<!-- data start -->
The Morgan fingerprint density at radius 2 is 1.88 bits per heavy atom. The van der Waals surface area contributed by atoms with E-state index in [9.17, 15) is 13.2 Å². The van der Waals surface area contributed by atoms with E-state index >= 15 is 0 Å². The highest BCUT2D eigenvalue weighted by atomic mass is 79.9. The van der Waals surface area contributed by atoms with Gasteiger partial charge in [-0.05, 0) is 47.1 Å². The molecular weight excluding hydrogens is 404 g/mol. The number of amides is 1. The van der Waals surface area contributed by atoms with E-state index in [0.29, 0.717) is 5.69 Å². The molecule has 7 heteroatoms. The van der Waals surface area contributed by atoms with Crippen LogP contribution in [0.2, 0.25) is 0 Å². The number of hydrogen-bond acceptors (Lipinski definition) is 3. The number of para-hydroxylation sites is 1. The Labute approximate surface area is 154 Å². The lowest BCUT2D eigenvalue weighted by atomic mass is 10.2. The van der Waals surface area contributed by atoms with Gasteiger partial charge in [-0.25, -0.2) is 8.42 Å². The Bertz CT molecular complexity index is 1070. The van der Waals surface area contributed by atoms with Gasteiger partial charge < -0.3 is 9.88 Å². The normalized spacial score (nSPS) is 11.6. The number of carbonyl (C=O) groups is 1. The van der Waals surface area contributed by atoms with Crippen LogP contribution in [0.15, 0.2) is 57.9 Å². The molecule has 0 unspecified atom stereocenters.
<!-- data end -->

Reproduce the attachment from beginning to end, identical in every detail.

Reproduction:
The Morgan fingerprint density at radius 2 is 1.88 bits per heavy atom. The van der Waals surface area contributed by atoms with E-state index in [9.17, 15) is 13.2 Å². The van der Waals surface area contributed by atoms with E-state index >= 15 is 0 Å². The highest BCUT2D eigenvalue weighted by atomic mass is 79.9. The van der Waals surface area contributed by atoms with Gasteiger partial charge in [-0.05, 0) is 47.1 Å². The molecular weight excluding hydrogens is 404 g/mol. The number of amides is 1. The van der Waals surface area contributed by atoms with E-state index in [0.29, 0.717) is 5.69 Å². The molecule has 7 heteroatoms. The van der Waals surface area contributed by atoms with Crippen LogP contribution in [0.2, 0.25) is 0 Å². The number of hydrogen-bond acceptors (Lipinski definition) is 3. The number of para-hydroxylation sites is 1. The Labute approximate surface area is 154 Å². The lowest BCUT2D eigenvalue weighted by atomic mass is 10.2. The van der Waals surface area contributed by atoms with Gasteiger partial charge in [-0.25, -0.2) is 8.42 Å². The Bertz CT molecular complexity index is 1070. The van der Waals surface area contributed by atoms with Gasteiger partial charge < -0.3 is 9.88 Å². The normalized spacial score (nSPS) is 11.6. The number of carbonyl (C=O) groups is 1. The van der Waals surface area contributed by atoms with Crippen LogP contribution in [0.15, 0.2) is 57.9 Å². The molecule has 0 unspecified atom stereocenters.